Enron's board should have known better
The failure of corporate governance was at the heart of Enron's collapse. The role of Enron's board of directors was to oversee how profits were made, as its members are the ultimate arbiters of the company's ethics and integrity. Perhaps Enron's board now wants to correct its deficiencies. This would be our report to them:
Dear Enron Board of Directors,
While you have finally decided to pay attention to your role in upholding the ethical standards of Enron, you probably realize that board attention to ethics must happen before bad things happen, not after. But it's never too late to learn.
Ethics and integrity start at the top. That means you. We urge the board to establish its own ethical code of conduct, although this might mean eliminating a third of your members. Consulting contracts, charitable contributions, service on boards that do business with Enron, and any position that would raise the appearance of a conflict of interest would be prohibited. Such a code should include provisions about when, if ever, an active board member could sell stock.
Enron already has a code of ethics and stated core values. But words alone are meaningless unless they are accompanied by real commitment and oversight. The mere existence of board audit and corporate governance committees doesn't ensure a company's commitment to ethics.
If you were serious about ethics, you would not have considered "waiving" your code of ethics to permit a blatant conflict of interest with the outside partnerships that you approved - partnerships that did millions of dollars worth of transactions with Enron, yet were run and partially owned by Enron executives. Ethics and values need to be thought of like the Constitution: inviolable. Values - not people - must govern how the company is run, day in and day out.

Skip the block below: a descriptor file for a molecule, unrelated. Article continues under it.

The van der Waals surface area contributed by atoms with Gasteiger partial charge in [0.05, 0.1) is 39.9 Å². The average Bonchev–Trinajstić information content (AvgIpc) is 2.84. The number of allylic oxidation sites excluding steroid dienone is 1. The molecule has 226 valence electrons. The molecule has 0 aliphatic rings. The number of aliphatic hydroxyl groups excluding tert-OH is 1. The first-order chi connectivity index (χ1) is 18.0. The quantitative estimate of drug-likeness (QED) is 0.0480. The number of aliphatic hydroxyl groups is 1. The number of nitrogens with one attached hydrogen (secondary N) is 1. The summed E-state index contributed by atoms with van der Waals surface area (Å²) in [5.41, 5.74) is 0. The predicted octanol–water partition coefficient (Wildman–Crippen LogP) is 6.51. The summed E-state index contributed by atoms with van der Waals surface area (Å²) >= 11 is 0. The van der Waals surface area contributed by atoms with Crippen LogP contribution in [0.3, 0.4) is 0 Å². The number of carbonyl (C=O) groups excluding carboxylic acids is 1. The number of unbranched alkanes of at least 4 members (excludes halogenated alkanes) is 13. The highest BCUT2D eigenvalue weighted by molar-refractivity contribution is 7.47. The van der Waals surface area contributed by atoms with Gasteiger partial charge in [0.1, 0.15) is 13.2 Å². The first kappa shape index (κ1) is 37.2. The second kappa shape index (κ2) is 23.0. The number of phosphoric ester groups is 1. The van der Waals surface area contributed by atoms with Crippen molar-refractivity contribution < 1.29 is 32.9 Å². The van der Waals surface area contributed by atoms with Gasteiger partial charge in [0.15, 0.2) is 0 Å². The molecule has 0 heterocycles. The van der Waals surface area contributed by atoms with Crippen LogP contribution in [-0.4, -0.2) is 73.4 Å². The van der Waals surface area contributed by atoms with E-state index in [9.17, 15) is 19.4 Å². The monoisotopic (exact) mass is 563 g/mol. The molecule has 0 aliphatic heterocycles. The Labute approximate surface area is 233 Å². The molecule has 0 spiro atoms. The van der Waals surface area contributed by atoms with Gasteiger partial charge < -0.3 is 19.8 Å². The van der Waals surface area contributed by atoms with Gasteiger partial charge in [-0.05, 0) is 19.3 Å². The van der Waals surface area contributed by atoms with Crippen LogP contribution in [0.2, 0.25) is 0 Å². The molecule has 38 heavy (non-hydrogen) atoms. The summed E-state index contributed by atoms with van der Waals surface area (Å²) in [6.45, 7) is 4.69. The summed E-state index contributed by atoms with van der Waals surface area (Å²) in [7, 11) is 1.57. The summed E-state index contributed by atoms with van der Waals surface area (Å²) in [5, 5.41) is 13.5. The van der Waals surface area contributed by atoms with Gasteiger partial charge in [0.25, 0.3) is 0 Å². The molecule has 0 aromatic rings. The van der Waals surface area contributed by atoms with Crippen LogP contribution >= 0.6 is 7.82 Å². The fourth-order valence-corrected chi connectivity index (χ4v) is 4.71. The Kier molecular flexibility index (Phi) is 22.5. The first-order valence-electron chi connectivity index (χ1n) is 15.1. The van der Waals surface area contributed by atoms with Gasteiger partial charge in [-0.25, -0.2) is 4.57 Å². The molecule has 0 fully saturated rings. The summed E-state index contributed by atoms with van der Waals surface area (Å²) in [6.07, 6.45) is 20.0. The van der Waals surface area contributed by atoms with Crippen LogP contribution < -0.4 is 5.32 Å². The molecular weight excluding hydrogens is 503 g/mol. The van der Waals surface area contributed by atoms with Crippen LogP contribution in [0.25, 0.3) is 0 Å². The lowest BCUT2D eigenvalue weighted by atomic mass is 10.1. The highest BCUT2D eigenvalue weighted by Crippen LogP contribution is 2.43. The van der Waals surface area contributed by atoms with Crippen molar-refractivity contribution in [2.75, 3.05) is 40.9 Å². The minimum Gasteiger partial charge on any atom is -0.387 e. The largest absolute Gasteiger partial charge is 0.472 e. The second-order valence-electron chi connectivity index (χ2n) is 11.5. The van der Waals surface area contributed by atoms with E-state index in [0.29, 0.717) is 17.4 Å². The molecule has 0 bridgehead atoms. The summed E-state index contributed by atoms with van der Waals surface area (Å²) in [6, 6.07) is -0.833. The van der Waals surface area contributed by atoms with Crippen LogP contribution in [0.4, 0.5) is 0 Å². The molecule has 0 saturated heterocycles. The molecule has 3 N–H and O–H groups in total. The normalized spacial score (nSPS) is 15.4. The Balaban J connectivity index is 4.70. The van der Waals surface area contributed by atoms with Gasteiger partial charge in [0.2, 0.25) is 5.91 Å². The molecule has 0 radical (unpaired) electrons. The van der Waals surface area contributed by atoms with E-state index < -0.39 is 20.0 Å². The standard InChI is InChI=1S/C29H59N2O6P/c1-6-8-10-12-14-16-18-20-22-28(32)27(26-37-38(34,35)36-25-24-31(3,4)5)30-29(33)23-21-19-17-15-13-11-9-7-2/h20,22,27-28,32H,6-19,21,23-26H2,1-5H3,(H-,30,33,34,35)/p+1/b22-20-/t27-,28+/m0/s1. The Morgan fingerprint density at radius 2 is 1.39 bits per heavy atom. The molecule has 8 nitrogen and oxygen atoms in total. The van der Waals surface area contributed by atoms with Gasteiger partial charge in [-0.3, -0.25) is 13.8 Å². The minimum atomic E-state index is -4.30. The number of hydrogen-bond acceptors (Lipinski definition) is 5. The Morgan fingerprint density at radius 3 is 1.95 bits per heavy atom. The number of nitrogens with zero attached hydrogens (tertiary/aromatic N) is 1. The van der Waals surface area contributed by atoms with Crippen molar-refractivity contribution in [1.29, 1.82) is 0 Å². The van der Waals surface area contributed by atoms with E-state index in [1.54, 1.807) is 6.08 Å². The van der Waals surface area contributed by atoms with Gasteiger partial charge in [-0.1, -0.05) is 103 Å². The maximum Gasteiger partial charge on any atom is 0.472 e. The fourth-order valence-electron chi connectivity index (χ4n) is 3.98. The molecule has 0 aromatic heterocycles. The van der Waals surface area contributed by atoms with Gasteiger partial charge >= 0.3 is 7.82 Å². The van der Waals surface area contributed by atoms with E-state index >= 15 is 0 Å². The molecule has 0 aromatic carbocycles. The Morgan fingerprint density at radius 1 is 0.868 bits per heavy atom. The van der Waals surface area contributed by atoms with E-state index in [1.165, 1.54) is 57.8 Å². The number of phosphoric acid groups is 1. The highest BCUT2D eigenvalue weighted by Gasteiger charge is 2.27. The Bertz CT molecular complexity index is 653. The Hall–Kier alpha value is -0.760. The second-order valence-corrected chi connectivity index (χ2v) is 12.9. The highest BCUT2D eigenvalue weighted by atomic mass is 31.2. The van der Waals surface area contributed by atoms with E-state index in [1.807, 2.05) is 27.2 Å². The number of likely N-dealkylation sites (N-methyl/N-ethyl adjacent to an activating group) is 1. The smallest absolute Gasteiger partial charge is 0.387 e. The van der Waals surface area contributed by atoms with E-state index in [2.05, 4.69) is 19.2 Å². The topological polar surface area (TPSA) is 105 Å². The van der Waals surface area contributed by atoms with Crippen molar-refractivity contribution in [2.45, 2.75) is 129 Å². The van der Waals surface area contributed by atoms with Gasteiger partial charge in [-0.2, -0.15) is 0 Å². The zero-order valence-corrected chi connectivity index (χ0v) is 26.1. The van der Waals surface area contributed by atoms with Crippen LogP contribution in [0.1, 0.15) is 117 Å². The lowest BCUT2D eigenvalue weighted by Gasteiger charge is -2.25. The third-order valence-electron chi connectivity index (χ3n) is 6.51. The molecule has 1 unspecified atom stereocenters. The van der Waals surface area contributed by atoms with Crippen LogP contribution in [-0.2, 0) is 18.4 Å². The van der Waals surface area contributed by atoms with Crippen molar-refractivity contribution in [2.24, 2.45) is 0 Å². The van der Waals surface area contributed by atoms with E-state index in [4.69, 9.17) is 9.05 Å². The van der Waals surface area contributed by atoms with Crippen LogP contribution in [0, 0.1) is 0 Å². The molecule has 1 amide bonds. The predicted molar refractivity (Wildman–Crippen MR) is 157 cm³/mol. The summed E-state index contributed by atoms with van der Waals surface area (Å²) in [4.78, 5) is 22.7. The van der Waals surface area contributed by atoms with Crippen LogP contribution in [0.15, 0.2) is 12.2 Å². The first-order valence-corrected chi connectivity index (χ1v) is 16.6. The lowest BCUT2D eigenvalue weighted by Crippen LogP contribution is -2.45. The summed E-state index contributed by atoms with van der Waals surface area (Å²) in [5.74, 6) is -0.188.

Had the board shown ethical leadership, you would not have allowed executives to hide critical financial information from regulators, analysts, and shareholders, since your own stated company values include "communication" and "integrity." Your chairman would not have been allowed to blithely assure employees that the company was in solid financial shape and urge them to keep buying stock when others knew and acted differently.
You would have noticed that your chairman's Nov. 13 letter to vendors and contractors touted Enron's "highest ethical standards" at a time when Enron's ethical failures were well known by the general public. An ethics infrastructure would have already been established that would have allowed Sherron Watkins, the letter-writing whistleblower, to come directly to the board instead of the chairman, and the board would not have given her letter for investigation to the same law firm that worked for Enron and helped structure the partnerships.
Finally, legal compliance programs or social-responsibility initiatives should not be confused with business ethics. We know that Arthur Andersen reviewed Enron's internal controls and compliance programs and assured you that they were fine. But compliance programs alone do not help employees resolve situations that can't be found in the rulebook.
The fact that a proposed action is legal does not mean it is right. Social responsibility focuses on doing good in the external world. While environmentalism, philanthropy, and volunteerism are important, they are not to be confused with business ethics, which prevents harm and avoids risk within the corporation. Business-ethics initiatives include ethics training, company-wide ethics committees, and resources for assistance and registering concerns. In other words, structures and strategies are needed to develop an internal ethical culture that will guide ethical business activities.
We suggest you start by reviewing what the best American companies have already established and appointing a senior ethics officer who will report to the chairman and the audit committee of the board of directors. We look forward to welcoming your new appointment in the national Ethics Officer Association so that Enron will benefit by the research, materials, and experiences of other companies who are already leaders in business ethics.
We hope this has been helpful.
W. Michael Hoffman is the executive director and Dawn-Marie Driscoll is an executive fellow at the Center for Business Ethics, Bentley College.